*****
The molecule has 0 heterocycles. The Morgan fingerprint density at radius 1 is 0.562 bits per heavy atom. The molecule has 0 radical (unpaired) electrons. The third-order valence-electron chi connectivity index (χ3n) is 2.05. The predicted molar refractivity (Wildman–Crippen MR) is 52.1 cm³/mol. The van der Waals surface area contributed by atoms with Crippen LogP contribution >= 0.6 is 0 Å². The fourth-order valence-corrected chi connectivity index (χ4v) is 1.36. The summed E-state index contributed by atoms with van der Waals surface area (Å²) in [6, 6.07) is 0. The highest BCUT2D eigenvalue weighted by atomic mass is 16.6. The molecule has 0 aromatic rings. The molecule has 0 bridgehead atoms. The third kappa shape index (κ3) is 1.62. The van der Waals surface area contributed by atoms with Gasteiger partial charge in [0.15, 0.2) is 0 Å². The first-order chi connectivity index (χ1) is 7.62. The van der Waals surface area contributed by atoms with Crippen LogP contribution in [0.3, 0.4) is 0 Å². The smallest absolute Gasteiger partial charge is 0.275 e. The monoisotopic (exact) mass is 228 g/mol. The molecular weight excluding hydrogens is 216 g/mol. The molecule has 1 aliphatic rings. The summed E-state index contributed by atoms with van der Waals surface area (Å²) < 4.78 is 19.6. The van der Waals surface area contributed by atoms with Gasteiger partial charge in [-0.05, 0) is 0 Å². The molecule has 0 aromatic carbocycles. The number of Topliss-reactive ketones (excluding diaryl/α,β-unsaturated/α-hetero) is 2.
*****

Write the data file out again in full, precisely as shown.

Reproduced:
The molecule has 0 heterocycles. The Morgan fingerprint density at radius 1 is 0.562 bits per heavy atom. The molecule has 0 radical (unpaired) electrons. The third-order valence-electron chi connectivity index (χ3n) is 2.05. The predicted molar refractivity (Wildman–Crippen MR) is 52.1 cm³/mol. The van der Waals surface area contributed by atoms with Crippen LogP contribution >= 0.6 is 0 Å². The fourth-order valence-corrected chi connectivity index (χ4v) is 1.36. The summed E-state index contributed by atoms with van der Waals surface area (Å²) in [6, 6.07) is 0. The highest BCUT2D eigenvalue weighted by atomic mass is 16.6. The molecule has 0 aromatic rings. The molecule has 0 bridgehead atoms. The third kappa shape index (κ3) is 1.62. The van der Waals surface area contributed by atoms with Gasteiger partial charge in [0.15, 0.2) is 0 Å². The first-order chi connectivity index (χ1) is 7.62. The van der Waals surface area contributed by atoms with Crippen LogP contribution in [0.3, 0.4) is 0 Å². The smallest absolute Gasteiger partial charge is 0.275 e. The monoisotopic (exact) mass is 228 g/mol. The molecular weight excluding hydrogens is 216 g/mol. The molecule has 1 aliphatic rings. The summed E-state index contributed by atoms with van der Waals surface area (Å²) < 4.78 is 19.6. The van der Waals surface area contributed by atoms with Gasteiger partial charge in [-0.05, 0) is 0 Å². The molecule has 0 aromatic carbocycles. The number of Topliss-reactive ketones (excluding diaryl/α,β-unsaturated/α-hetero) is 2.